WASHINGTON — Russia has fired scores of guided missiles into Ukraine, but on Saturday it claimed for the first time that it had launched one capable of hypersonic speed in an attack on an ammunition depot in western Ukraine. The report could not be independently verified, but if true could be the first use of a hypersonic weapon in combat.
Hypersonics, generally defined as weapons capable of flying at speeds over Mach 5, or five times the speed of sound, are at the center of an arms race among the United States, Russia and China.
The United States has pursued development of this type of weapon since the early 2000s, focusing on two different variants, according to a report released Thursday by the Congressional Research Service.
The first is a “hypersonic glide vehicle” which is launched from a rocket and then separates before gliding to a target, and the second is a faster version of a cruise missile, which could be launched by submarines, ships, airplanes and ground vehicles, the report said. The Pentagon requested $3.8 billion for hypersonic research in fiscal year 2022.
The report notes that the Department of Defense has shown growing interest in developing these weapons in part because of advances made by Russia and China. Those countries “have a number of hypersonic weapons programs and have likely fielded operational hypersonic glide vehicles — potentially armed with nuclear warheads,” according to the report.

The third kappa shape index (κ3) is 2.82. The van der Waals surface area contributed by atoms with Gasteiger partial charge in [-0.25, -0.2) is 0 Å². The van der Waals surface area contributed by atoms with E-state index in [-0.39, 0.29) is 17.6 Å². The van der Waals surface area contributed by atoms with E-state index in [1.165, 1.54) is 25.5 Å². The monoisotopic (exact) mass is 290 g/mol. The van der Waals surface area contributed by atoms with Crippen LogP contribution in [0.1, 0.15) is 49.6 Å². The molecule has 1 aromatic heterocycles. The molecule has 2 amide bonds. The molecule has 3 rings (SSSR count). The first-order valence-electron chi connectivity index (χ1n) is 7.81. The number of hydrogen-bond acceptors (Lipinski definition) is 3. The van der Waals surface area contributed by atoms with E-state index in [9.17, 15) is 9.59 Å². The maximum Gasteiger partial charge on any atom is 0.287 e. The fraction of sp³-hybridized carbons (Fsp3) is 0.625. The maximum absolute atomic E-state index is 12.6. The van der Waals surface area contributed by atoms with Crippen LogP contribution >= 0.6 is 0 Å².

A spokesman for the Russian Defense Ministry, Maj. Gen. Igor Konashenkov, said hypersonic missiles, called Kinzhals, had destroyed the underground warehouse storing Ukrainian missiles and aviation ammunition in the western Ivano-Frankivsk region of Ukraine.
Yuriy Ignat, a spokesman for Ukraine’s military, confirmed Saturday that Russian forces had hit an underground warehouse in western Ukraine but said the type of missile involved “is yet to be determined.”
The Pentagon did not immediately respond on Saturday morning to a request for comment on Russia’s claim.
In recent briefings at the Pentagon, defense officials have declined to comment on reports that Russian forces have used weapons like cluster munitions — which split open in midair and spread smaller bomblets — and thermobaric explosives, which create more-powerful and longer-lasting blast waves than traditional high explosives.
But they have offered a running tally of short- and medium-range ballistic missiles, cruise missiles, and surface-to-air missiles fired by Russian forces. On Wednesday, a senior defense official, who spoke on the condition of anonymity to discuss details of the war in Ukraine, said that Russian troops had launched more than 1,080 missiles since the war began on Feb. 24.
Ivan Nechepurenko and Valerie Hopkins contributed reporting.
Source: NY Times